A striking example from Gilbert & George's politically charged Red Morning series, Red Morning (Hate) is a monumental work that presents Gilbert & George's provoking and powerful blend of political imagery and self-portraiture. The pair has been challenging the sensibility of the art world with their distinctive blend of performance and pictures for over four decades, reaching a peak during the late 1970s when they produced some of their most challenging and politically charged works.
The Red Morning series are the only works which feature Gilbert & George in their shirtsleeves without their emblematic tweed jackets. This less-formal attire portrays a sense of vulnerability in the artists, they have shed a layer of protective clothing. In Red Morning (Hate) the artists are depicted in red-stained photographs that veil their portraits, obscuring them in a cloud of aggressive pigment. In them, neither Gilbert or George presents their face to the viewer, instead offering their profile and lending an aura of obscurity and obfuscation to the work. The artists' arms are predominantly crossed in front of them at the wrists or elbows, creating another barrier with the viewer. The red-washed portraits of the artists create a border that frames four central black and white images of a bleak 1950s building. The sharp vertical lines in the windows and the horizontal lines in the bricks of the building mimic the grid-like composition of the work. The close up, cropped view of the building alters the images so the building is abstracted and recalls early photographers such as Paul Strand who pioneered this photographic technique of exploring abstraction through a photographic lens. The powerful use of color and intricate imagery create an arresting composition that seizes the viewer.
Presented over sixteen panels, this monumental and striking work presents an aggressive yet powerful discourse on the zeitgeist of a particular moment. Created in 1977, a year rife with political and social unrest in England, Red Morning (Hate) refers to the underlying political and social tensions that coursed through many aspects of English culture of that year, from the police and firefighter strikes to the anti-establishment punk rock movement, which reached an apex during that year. The Red Morning series was made in response to the socialist movement growing in Britain in 1976 and 1977. The series, which contains other works with titles such as Trouble, Killing, Scandal and Violence, conveys a sense of deep social anxiety. There was also a political dimension to their choice of color in both the formal composition and in the title of the series. In choosing red to be the prevalent color in the work, Red Morning (Hate) not only denotes aggression and anger but is the symbolic color of communism, the political enemy during the 1970s Cold War. "We were looking for a more aggressive, more powerful image. Red has more strength than black. Black and white is powerful but red on top of it is even more so. It's louder" (G. Passmore quoted in C. Ratcliff, 'Gilbert & George: The Fabric of Their World', Gilbert & George: The Complete Pictures 1971-1985, Bordeaux, 1986, p. XXIII).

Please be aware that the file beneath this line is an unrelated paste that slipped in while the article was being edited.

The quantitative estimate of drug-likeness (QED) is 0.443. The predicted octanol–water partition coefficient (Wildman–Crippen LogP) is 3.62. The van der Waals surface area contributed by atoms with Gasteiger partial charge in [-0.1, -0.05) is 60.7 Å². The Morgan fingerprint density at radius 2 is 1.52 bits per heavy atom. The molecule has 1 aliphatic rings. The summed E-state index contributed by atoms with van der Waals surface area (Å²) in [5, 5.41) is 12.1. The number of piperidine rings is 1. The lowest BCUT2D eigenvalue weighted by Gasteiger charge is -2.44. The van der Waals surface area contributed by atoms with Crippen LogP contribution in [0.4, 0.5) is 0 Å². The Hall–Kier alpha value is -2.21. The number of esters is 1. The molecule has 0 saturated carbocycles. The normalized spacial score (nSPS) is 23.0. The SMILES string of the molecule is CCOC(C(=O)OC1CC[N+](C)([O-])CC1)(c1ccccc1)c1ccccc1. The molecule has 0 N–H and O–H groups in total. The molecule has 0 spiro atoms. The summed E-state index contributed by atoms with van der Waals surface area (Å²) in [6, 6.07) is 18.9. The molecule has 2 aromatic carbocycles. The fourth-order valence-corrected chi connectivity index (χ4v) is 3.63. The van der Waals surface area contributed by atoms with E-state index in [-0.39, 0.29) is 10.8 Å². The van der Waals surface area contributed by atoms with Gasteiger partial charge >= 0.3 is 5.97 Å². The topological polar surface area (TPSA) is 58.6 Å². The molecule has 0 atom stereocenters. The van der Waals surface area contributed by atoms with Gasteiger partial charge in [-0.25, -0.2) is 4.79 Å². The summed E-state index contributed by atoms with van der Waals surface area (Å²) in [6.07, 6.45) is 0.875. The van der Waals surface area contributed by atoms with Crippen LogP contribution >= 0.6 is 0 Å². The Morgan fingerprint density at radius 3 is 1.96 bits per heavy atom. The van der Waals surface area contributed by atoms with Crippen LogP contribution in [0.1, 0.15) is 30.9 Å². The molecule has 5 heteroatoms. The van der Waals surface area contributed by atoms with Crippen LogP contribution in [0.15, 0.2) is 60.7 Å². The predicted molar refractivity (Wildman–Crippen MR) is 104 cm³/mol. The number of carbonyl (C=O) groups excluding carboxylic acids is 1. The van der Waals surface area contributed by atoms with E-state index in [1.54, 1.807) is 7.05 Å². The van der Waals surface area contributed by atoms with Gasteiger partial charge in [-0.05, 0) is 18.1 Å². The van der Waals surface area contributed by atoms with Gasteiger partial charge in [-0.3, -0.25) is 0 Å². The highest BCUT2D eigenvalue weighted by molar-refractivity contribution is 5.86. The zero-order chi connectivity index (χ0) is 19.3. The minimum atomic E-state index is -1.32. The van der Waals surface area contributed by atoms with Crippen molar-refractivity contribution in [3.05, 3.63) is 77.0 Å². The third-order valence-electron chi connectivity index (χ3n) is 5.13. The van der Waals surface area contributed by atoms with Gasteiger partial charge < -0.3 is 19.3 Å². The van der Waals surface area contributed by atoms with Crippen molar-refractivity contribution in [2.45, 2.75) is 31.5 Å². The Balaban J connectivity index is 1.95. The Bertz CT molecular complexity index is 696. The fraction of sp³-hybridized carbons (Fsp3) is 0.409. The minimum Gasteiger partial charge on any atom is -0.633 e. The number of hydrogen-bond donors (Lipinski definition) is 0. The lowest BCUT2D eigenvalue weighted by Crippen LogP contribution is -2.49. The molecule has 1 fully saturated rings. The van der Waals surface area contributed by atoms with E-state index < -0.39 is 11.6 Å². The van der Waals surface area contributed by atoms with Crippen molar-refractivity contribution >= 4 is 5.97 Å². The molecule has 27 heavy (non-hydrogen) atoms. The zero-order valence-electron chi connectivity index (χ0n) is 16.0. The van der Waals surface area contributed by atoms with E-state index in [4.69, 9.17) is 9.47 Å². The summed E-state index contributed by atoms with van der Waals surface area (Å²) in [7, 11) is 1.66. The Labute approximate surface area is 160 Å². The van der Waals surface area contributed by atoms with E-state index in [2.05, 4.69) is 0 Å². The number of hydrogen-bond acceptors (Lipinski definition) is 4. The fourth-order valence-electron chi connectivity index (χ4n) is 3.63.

Gilbert & George began their artistic partnership in 1967 after meeting at St. Martin's School of Art, where they both studied sculpture. The two men bonded over their rejection of the prevalent Minimalist and Pop movements of the 1960s. In 1969 they presented their first variation of their now iconic The Singing Sculpture, a performance in which they acted out the lyrics to the Hardy and Hudson version of Flanagan and Allan's 1920s song, Underneath the Arches. In the work, the artists play the song on a recorder and use a walking stick and gloves as props. By the time they completed their first photowork, Magazine Sculpture, later that year, they had established their trademark uniform, formal suits in the 1950s style. With their matching suits, similar hairstyles and artistic commitment to one another, Gilbert & George became a cohesive unit, stating, "We don't think we're two artists. We think we are an artist" (G. Prousch, quoted in Gilbert & George: The Rudimentary Pictures, exh. cat., Milton Keynes Gallery, 1999, p. 5).
After their Magazine and Singing sculptures Gilbert & George began creating their now iconic photoworks. The early photoworks presented wall mounted photograph installations, which were arranged in geometric patterns with space between the photographs. The Red Morning series is the first group of works to present the photographs in abutting frames, which has since become their signature style. These large, mural-sized grid-like photoworks present deeply engaging and topical scenes that not only reflect portraits of the artists, but delve deeply into the social, governmental and political themes of their era.
In terms of its scale and vibrancy, Red Morning (Hate) provides one of the most iconic examples of the artists' work in the late 1970s. Upon this foundation they built a body of work that charted a course between some sort of Victorian melodrama and an insightful discourse on contemporary life. As such, Gilbert & George assert their determination to consider art not as an object for entertainment but as a vital part of their mission of reaching and elevating the lives of the public. By inserting themselves firmly into the composition, they embody the idea that an artist's personal investment is a necessary condition of art, "We want our works to be real, life-like, true to life. We are interested in the truth... We are of life, part of it. So our images must have that reality. They are real things" (C. Ratcliff, op. cit., p. XXXIII). The result in Red Morning (Hate) is a powerful and breathtaking work, which instills in the viewer a sense of awe and power.